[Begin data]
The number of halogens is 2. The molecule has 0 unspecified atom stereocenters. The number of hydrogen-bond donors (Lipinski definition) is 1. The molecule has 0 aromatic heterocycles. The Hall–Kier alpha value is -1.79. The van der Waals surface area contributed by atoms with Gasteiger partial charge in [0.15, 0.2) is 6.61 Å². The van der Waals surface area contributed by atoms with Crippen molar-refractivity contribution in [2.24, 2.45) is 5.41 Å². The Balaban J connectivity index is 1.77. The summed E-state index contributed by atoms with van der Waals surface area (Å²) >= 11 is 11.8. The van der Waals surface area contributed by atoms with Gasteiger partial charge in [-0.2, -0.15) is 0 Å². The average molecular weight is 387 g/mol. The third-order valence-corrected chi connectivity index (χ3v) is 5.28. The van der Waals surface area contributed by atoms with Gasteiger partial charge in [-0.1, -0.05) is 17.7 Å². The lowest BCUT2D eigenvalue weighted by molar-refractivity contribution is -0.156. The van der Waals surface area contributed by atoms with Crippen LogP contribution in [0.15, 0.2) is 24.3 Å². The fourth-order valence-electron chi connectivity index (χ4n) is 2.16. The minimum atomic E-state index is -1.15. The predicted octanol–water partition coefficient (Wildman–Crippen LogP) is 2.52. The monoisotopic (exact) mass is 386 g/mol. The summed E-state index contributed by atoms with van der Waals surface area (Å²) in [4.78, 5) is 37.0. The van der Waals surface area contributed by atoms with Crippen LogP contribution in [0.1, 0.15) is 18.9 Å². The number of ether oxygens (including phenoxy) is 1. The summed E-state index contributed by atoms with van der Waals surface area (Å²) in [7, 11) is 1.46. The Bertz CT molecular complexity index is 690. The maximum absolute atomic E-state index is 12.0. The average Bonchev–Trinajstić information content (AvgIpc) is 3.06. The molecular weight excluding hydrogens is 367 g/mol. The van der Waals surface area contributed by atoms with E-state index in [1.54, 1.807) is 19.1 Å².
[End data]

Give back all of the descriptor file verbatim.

The number of halogens is 2. The molecule has 0 unspecified atom stereocenters. The number of hydrogen-bond donors (Lipinski definition) is 1. The molecule has 0 aromatic heterocycles. The Hall–Kier alpha value is -1.79. The van der Waals surface area contributed by atoms with Gasteiger partial charge in [0.15, 0.2) is 6.61 Å². The van der Waals surface area contributed by atoms with Crippen molar-refractivity contribution in [2.24, 2.45) is 5.41 Å². The Balaban J connectivity index is 1.77. The summed E-state index contributed by atoms with van der Waals surface area (Å²) >= 11 is 11.8. The van der Waals surface area contributed by atoms with Gasteiger partial charge in [-0.2, -0.15) is 0 Å². The average molecular weight is 387 g/mol. The third-order valence-corrected chi connectivity index (χ3v) is 5.28. The van der Waals surface area contributed by atoms with Gasteiger partial charge in [-0.1, -0.05) is 17.7 Å². The lowest BCUT2D eigenvalue weighted by molar-refractivity contribution is -0.156. The van der Waals surface area contributed by atoms with Crippen LogP contribution in [0.15, 0.2) is 24.3 Å². The fourth-order valence-electron chi connectivity index (χ4n) is 2.16. The minimum atomic E-state index is -1.15. The predicted octanol–water partition coefficient (Wildman–Crippen LogP) is 2.52. The monoisotopic (exact) mass is 386 g/mol. The summed E-state index contributed by atoms with van der Waals surface area (Å²) in [4.78, 5) is 37.0. The van der Waals surface area contributed by atoms with Crippen LogP contribution in [0.1, 0.15) is 18.9 Å². The number of ether oxygens (including phenoxy) is 1. The summed E-state index contributed by atoms with van der Waals surface area (Å²) in [7, 11) is 1.46. The Bertz CT molecular complexity index is 690. The maximum absolute atomic E-state index is 12.0. The average Bonchev–Trinajstić information content (AvgIpc) is 3.06. The molecular weight excluding hydrogens is 367 g/mol. The van der Waals surface area contributed by atoms with E-state index in [1.54, 1.807) is 19.1 Å².